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Funnels or Customer Journeys?

Sales Funnels & Customer Journeys

In simplest terms, sales funnels drive revenue growth and customer journeys drive earnings growth. Sales funnels are about client acquisition. Customer journeys are about retention and client development.

One could argue that sales and marketing, comes down to designing, implementing, and refining these two critical processes. Unfortunately, the reason so many sales and marketing efforts fail is the complete absence of both frameworks.

Complete Absence Sounds Harsh

Yup, it’s a bitter pill. But it’s time to hold your nose and swallow. There’s a reason your sales and marketing performance sucks. The message is likely all about you, and nobody cares except you and your mom.

Who you are and what your story is, are irrelevant to people until you address their needs. People only care about themselves. When they are looking for a product or service, they tend to start out being superficial, judgemental, impatient, tight-fisted and distracted. Your job is to meet people where they are and enroll them in the possibility you represent.

What’s In It For Me (Your Clients)?

This mindset needs to be your sales and marketing mantra. If you’re not focused on your customer’s needs, you might as well flush your marketing dollars down the drain.

The real challenge is, you want your sales and marketing to be about you.

Sorry to tell you, it’s time to give up that idea. Get over it and move on. It’s not about you. Sales and marketing are about helping people get their needs met.

The goal is to make it easy for people to find you and as mentioned, understand the possibility you represent. It’s about supporting their decision to buy, then making it simple for them to complete a purchase. Once they’ve completed their first purchase, the work of turning customers into long-term clients begins.

Does This Sound Like Your Marketing?

Probably not. It’s more likely you talk about yourself; your company, your products or even you personally. You want to tell people everything about your products. It’s all about what it is, what it does and how it works. These are the features and the sizes and colours it comes in. Your customer’s needs are largely absent from your marketing and sales communication.

Have a look at almost anyone’s marketing material and it’ll be all about them.

It gets even worse when a client decides to buy because often, it takes an incredible effort to complete the purchase. Their journey through your business is entirely unscripted and up to them to navigate. There’s no map to lead the way. Why? Because you haven’t mapped out a path for people to follow yet.

What’s the Alternative?

The alternative is you flipping the process around and make your business about meeting your target client’s needs. You script the experience you want clients to have with you.

This is not just about the first transaction either. This is about designing the relationship you intend to create with ideal clients over time.

This approach is called Customer Centricity [1]. It’s not a new approach; it’s been practised for decades.

Customer centricity is just uncommon because the industrial revolution was all about mass-produced consumer goods. This drove mass marketing messages designed to influence patterns of consumption. It was all about brand preference and product sales. Marketing still has a hangover from the last 100+ years of mass marketing.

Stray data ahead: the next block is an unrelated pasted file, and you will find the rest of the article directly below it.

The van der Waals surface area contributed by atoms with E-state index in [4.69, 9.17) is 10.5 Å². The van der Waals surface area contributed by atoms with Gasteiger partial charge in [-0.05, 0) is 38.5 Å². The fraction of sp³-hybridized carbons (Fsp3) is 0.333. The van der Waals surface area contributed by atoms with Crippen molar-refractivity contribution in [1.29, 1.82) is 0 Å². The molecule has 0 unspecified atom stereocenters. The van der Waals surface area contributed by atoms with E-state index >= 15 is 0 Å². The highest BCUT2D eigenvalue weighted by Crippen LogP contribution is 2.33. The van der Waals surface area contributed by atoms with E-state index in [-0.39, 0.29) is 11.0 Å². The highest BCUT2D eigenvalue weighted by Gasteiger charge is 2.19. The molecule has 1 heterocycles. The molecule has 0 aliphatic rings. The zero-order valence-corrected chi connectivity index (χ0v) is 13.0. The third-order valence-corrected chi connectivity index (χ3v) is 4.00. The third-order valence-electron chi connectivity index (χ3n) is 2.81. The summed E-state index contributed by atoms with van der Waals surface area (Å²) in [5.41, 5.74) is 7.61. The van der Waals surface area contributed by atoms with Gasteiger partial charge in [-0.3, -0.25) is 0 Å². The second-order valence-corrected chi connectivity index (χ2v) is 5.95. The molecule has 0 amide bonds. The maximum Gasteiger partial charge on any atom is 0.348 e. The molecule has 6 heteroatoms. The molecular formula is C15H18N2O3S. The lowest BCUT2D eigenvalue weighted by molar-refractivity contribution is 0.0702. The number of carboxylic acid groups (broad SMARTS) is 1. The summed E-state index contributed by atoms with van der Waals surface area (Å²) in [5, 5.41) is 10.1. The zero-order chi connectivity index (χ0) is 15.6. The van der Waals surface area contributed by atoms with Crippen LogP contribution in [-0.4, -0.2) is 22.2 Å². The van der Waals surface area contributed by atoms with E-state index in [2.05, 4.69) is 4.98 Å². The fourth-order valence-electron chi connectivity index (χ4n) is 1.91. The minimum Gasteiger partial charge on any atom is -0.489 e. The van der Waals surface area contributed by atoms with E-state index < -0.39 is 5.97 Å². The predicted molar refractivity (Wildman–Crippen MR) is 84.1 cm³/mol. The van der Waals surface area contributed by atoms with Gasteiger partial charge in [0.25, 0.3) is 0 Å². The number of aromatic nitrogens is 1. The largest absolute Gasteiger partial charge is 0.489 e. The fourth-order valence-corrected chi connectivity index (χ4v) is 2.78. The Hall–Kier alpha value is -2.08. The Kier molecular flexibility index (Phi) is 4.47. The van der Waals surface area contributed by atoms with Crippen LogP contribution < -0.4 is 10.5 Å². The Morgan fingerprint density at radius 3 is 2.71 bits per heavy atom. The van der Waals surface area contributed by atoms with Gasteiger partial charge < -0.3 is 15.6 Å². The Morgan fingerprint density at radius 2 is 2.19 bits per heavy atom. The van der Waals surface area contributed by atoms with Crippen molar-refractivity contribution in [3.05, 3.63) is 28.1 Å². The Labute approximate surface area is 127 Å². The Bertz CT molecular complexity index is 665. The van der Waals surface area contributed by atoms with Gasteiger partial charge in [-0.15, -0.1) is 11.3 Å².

What is Customer-Centricity?

In simplest terms, customer-centricity is about shifting your focus from what you sell to whom you serve. You make your business about being who your clients need to solve their problems.

It’s a radical shift from our mass marketing roots, but it’s not a revolutionary idea either. It’s simply a choice. Consider these questions:

Transactional profit models are based on single and repeat sales. Relationship-based profit models are based on the lifetime value of client relationships. How will your profit model work?

Making the Shift to Customer-Centricity

The practice of customer-centricity involves six steps:

  1. Define Your Target Client. You can’t be customer-focused if you don’t define your target audience first.
  2. Understand Your Target Client’s Needs and What Triggers Them to initiate a purchase.
  3. Define Your Lead Offers. Lead offers are a client’s most likely first sale. Ideally, you create one or more lead offers to give clients a choice of starting points.
  4. Map Your Customer’s Journey Through Your Business. How will your products and services meet the needs of your clients over time? What is their logical sequence of needs and how will you meet them?
  5. Map Your Client Acquisition Sales Funnel. How will you create awareness and interest, build trust, then entice a prospect to act? The sales funnel is a ramp you build to make the first purchase as simple, risk-free, and painless as possible.
  6. Engage New Clients by helping them appreciate what’s possible if they continue to work with you long-term.

Sales Funnels Are About Closing First Sales

Your sales funnel begins when you make first contact with a prospect. First contact could be through advertising, search engines, social media, direct sales, or an in-person meeting. It does not matter how it happens. It begins when you gain the prospect’s attention, you earn some trust, then incite them to act. You want them to identify themselves. You need their name and permission to follow up with them. Ideally, you want a sale, but a name and email address will do for now.